- each x has a high cost-benefit ratio

- A low value of indicates that there is not much to be gained by relaxing the constraint
- =0 implies that the constraint is not binding

- Any constrained maximization problem has associated with it a dual problem in constrained minimization that focuses attention on the constraints in the original problem

- Individuals maximize utility subject to a budget constraint
- Dual problem: individuals minimize the expenditure needed to achieve a given level of utility

- Firms minimize cost of inputs to produce a given level of output
- Dual problem: firms maximize output for a given cost of inputs purchased

- Suppose a farmer had a certain length of fence (P) and wished to enclose the largest possible rectangular shape
- Let x be the length of one side
- Let y be the length of the other side
- Problem: choose x and y so as to maximize the area (A = x·y) subject to the constraint that the perimeter is fixed at P = 2x + 2y

- Setting up the Lagrangian multiplier
L = x·y + (P - 2x - 2y)

- The first-order conditions for a maximum are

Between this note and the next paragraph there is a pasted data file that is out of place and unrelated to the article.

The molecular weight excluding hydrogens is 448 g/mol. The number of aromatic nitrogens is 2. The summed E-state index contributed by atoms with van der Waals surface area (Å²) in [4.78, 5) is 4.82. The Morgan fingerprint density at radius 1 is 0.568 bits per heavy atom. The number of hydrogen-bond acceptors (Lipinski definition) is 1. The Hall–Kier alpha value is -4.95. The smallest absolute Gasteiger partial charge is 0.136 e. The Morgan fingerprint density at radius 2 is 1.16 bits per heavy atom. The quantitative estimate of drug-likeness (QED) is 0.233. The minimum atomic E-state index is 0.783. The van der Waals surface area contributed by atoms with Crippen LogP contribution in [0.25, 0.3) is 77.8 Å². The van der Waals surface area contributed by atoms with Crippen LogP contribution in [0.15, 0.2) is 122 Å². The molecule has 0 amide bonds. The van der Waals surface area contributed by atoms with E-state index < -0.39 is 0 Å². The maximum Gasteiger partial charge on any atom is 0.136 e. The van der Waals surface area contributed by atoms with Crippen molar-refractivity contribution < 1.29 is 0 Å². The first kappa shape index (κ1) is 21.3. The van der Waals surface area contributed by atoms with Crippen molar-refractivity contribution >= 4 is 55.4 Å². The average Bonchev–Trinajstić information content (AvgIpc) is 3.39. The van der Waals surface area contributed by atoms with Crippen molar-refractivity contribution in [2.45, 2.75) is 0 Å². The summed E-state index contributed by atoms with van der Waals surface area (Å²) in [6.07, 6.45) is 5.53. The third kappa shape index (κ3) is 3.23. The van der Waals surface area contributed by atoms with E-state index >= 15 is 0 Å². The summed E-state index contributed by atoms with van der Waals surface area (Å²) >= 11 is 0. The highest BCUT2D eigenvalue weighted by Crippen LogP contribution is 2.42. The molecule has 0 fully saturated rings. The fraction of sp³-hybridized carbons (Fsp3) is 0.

L/x = y - 2 = 0

L/y = x - 2 = 0

L/ = P - 2x - 2y = 0

- Since y/2 = x/2 = , x must be equal to y
- The field should be square
- x and y should be chosen so that the ratio of marginal benefits to marginal costs should be the same

- Since x = y and y = 2, we can use the constraint to show that
x = y = P/4

= P/8

- Interpretation of the Lagrangian multiplier:
- If the farmer was interested in knowing how much more field could be fenced by adding an extra yard of fence, suggests that he could find out by dividing the present perimeter (P) by 8
- The Lagrangian multiplier provides information about the implicit value of the constraint

- Dual problem: choose x and y to minimize the amount of fence required to surround a field of a given size
minimize P = 2x + 2y subject to A = x·y

- Setting up the Lagrangian:
LD = 2x + 2y + D(A - x - y)

- First-order conditions:
LD/x = 2 - D·y = 0

LD/y = 2 - D·x = 0

LD/D = A - x ·y = 0

- Solving, we get
x = y = A1/2

- The Lagrangian multiplier (D) = 2A-1/2

- Suppose that we want to maximize
y = f(x1, x2,…, xn)

subject to the constraint

g(x1, x2,…, xn; a) = 0